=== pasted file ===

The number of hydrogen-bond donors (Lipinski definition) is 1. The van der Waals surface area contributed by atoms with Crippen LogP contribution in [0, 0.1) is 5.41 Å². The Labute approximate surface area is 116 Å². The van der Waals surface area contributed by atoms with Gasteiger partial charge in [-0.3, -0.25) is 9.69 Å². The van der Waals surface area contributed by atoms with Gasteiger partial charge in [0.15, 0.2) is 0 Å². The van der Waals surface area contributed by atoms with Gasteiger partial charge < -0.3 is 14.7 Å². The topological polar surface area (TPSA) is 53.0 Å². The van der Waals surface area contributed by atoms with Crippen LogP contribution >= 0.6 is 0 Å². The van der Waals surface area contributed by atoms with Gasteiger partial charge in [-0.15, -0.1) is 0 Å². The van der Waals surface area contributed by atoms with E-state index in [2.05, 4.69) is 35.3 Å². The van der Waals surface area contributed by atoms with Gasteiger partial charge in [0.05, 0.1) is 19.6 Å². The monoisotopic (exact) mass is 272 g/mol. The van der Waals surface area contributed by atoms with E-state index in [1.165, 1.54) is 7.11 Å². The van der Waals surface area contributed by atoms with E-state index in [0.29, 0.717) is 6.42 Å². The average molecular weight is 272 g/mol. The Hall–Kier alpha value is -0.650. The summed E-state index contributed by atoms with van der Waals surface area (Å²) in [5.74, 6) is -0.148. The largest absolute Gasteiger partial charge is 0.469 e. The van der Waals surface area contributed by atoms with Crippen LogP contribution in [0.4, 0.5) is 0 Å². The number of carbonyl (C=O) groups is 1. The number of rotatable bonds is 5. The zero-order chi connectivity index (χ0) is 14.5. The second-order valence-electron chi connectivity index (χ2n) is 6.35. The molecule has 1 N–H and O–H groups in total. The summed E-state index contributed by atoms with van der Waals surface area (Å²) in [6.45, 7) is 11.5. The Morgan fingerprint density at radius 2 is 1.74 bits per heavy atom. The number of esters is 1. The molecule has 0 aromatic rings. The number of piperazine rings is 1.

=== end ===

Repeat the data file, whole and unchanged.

The number of hydrogen-bond donors (Lipinski definition) is 1. The van der Waals surface area contributed by atoms with Crippen LogP contribution in [0, 0.1) is 5.41 Å². The Labute approximate surface area is 116 Å². The van der Waals surface area contributed by atoms with Gasteiger partial charge in [-0.3, -0.25) is 9.69 Å². The van der Waals surface area contributed by atoms with Gasteiger partial charge in [0.15, 0.2) is 0 Å². The van der Waals surface area contributed by atoms with Gasteiger partial charge < -0.3 is 14.7 Å². The topological polar surface area (TPSA) is 53.0 Å². The van der Waals surface area contributed by atoms with Crippen LogP contribution >= 0.6 is 0 Å². The van der Waals surface area contributed by atoms with Gasteiger partial charge in [-0.15, -0.1) is 0 Å². The van der Waals surface area contributed by atoms with E-state index in [2.05, 4.69) is 35.3 Å². The van der Waals surface area contributed by atoms with Gasteiger partial charge in [0.05, 0.1) is 19.6 Å². The monoisotopic (exact) mass is 272 g/mol. The van der Waals surface area contributed by atoms with E-state index in [1.165, 1.54) is 7.11 Å². The van der Waals surface area contributed by atoms with E-state index in [0.29, 0.717) is 6.42 Å². The average molecular weight is 272 g/mol. The Hall–Kier alpha value is -0.650. The summed E-state index contributed by atoms with van der Waals surface area (Å²) in [5.74, 6) is -0.148. The largest absolute Gasteiger partial charge is 0.469 e. The van der Waals surface area contributed by atoms with Crippen LogP contribution in [0.4, 0.5) is 0 Å². The number of carbonyl (C=O) groups is 1. The number of rotatable bonds is 5. The zero-order chi connectivity index (χ0) is 14.5. The second-order valence-electron chi connectivity index (χ2n) is 6.35. The molecule has 1 N–H and O–H groups in total. The summed E-state index contributed by atoms with van der Waals surface area (Å²) in [6.45, 7) is 11.5. The Morgan fingerprint density at radius 2 is 1.74 bits per heavy atom. The number of esters is 1. The molecule has 0 aromatic rings. The number of piperazine rings is 1.